The lights dimmed and the audience hushed as the curtains lifted. A solitary dancer stood motionless center stage. He performed a triumphant ditty between two rows of empty chairs, the thud of his feet on the stage rolling out across the seated patrons.
This dance, which introduced Ballet Idaho's back-to-back performances of the dark and psychological Carmen and the funny and bright Don Quixote at the Morrison Center Feb. 9, bridged the thematic division between the evening's two halves and felt like a misplaced entr'acte.
Carmen is a tale of murder, sexual conquest and guilt. The titular character kills a fellow worker in a cigarette factory and to secure her freedom, she seduces her guard, Don Jose, who sacrifices his honor and rank for her love. When she falls for the toreador Escamillo, Carmen dies at Don Jose's hands.
Alex Ossadnik's moody choreography started slowly, intensifying through a dream sequence when Carmen meets the ghost of Fate. Dressed in blue, Phyllis Rothwell Affrunti portrayed Carmen as sensitive and vulnerable--not bitchy or cunning, like most of Carmen's treatments. Her feminine movements took the sting out of the famous Carmen Suite and made her death in the bullring a sad, rather than strictly tragic event.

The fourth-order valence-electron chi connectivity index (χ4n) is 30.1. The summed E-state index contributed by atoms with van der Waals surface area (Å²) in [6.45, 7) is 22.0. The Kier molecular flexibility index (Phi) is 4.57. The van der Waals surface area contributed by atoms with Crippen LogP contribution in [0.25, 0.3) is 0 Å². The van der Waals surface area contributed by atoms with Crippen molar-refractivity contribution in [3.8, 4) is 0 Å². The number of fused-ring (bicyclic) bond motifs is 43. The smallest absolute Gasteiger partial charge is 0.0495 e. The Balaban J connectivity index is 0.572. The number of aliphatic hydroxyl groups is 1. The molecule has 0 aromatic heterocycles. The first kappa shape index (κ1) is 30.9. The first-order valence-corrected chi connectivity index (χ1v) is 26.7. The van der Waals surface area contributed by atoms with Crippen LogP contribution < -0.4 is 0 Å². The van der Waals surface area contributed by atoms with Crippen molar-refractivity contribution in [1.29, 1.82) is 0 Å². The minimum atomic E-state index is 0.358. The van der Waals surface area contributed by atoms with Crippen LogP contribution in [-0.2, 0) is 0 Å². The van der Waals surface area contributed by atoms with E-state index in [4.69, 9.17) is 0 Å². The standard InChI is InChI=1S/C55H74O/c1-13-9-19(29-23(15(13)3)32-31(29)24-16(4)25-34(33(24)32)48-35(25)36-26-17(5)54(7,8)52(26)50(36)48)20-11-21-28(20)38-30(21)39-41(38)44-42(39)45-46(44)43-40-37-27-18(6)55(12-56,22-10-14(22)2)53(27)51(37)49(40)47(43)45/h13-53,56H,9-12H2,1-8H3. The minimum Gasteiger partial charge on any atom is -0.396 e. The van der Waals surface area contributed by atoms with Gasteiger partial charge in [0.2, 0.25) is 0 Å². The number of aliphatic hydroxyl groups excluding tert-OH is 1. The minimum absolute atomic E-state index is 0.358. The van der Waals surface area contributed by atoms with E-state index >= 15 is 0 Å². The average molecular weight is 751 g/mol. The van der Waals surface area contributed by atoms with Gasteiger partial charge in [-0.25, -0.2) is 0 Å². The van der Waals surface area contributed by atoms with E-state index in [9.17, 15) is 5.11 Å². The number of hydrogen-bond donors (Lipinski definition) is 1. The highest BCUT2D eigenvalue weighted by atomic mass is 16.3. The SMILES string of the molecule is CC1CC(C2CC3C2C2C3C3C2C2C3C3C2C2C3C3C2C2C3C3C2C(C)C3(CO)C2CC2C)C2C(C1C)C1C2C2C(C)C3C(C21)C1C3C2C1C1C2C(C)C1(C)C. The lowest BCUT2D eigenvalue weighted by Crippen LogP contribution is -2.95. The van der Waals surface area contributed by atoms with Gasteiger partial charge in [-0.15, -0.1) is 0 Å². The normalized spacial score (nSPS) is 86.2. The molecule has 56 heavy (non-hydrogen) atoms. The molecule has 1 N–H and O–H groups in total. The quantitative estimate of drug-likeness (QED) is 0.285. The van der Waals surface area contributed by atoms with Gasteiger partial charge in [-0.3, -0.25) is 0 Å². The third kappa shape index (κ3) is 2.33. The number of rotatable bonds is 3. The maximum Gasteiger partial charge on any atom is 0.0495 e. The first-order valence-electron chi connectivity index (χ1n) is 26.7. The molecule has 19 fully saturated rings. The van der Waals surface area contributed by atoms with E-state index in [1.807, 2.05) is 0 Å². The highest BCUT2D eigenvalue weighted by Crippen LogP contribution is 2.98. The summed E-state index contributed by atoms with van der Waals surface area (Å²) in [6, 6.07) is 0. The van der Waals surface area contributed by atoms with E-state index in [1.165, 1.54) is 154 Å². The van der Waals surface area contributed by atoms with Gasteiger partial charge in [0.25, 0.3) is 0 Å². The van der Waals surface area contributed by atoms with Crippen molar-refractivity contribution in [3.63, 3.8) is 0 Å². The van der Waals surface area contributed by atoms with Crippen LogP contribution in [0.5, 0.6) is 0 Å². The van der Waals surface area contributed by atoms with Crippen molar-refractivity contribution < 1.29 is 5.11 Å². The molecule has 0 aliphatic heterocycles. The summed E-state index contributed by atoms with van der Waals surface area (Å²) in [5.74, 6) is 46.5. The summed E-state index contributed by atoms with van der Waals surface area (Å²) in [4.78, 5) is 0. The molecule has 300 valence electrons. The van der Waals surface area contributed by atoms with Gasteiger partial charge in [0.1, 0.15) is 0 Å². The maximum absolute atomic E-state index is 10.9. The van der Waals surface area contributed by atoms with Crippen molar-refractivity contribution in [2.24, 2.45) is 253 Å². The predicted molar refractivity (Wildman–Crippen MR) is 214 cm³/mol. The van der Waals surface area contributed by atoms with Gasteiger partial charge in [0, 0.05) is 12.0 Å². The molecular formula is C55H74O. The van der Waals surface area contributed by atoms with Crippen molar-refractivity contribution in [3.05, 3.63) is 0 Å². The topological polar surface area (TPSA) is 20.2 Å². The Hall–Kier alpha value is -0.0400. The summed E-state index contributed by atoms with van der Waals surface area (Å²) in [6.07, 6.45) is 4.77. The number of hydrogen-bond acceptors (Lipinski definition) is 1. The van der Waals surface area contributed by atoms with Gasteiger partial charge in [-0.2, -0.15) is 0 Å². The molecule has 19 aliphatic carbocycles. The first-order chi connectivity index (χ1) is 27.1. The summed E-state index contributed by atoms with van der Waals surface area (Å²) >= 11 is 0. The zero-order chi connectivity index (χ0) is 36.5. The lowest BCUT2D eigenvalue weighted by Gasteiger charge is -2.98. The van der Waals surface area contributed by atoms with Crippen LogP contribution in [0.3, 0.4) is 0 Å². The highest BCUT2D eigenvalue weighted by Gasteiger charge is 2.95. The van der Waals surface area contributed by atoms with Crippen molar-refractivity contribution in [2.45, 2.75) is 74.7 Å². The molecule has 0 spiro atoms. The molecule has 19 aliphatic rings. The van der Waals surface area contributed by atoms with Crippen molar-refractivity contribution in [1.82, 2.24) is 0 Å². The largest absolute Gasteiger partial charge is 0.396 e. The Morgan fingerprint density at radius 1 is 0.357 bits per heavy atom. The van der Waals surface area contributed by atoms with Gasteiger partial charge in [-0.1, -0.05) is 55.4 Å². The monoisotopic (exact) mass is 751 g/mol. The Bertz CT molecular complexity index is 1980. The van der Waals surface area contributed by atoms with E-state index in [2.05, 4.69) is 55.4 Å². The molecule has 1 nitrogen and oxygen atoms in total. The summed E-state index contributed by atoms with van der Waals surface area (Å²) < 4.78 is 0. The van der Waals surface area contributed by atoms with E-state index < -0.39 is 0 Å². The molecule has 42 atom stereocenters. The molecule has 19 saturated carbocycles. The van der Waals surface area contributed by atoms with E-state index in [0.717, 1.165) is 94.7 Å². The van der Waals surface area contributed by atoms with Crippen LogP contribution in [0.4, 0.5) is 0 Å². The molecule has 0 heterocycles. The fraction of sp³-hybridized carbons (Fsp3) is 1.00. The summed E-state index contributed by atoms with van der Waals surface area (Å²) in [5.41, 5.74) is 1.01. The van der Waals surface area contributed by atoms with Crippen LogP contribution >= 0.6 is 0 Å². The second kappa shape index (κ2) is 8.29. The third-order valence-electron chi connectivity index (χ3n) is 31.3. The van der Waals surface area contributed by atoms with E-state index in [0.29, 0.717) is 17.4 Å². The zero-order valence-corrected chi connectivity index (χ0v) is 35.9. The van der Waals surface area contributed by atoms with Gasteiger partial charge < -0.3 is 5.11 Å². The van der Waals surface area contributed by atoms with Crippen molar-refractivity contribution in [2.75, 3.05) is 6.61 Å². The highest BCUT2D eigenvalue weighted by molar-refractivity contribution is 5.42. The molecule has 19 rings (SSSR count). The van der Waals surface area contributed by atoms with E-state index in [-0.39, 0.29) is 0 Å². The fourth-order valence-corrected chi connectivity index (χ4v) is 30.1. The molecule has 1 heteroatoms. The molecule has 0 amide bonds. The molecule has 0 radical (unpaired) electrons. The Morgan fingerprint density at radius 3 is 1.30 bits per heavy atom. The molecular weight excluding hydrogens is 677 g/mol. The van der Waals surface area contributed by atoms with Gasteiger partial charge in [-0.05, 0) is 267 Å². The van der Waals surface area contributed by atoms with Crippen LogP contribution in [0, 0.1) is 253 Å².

Unfortunately, the intermission barely gave the audience time to brace itself for the tone shift between Carmen's anxious modernity and the full-hearted grandiosity of Don Quixote.
The curtain lifted, revealing a fully realized Spanish piazza and idly chatting townsfolk. Ballet Idaho selected "Kitri's Wedding" from the original Don Quixote ballet. Kitri and her lover, Basilio, come from distant sides of the socio-economic spectrum. Kitri's father, enamored with the riches of a visiting nobleman, Gamache, dismisses Basilio, who fakes his own death to save Kitri from the foppish buffoon.
Where Carmen was probing and introspective, "Kitri's Wedding" was lavish, expansive and rich in visual puns and bawdy humor. Long solo performances, daring stage acrobatics and winking asides from beautifully conceived characters flooded the performance, which at times felt too big for the stage.
Don Quixote's large, expressive cast and elaborate set design won the performance a standing ovation, but its light would have been dimmer had it not been preceded by the black-and-blue Carmen, a gem of rare subtlety. The two acts, representing two sides of the Spanish coin, made the applause from the audience feel like the crack of a whip.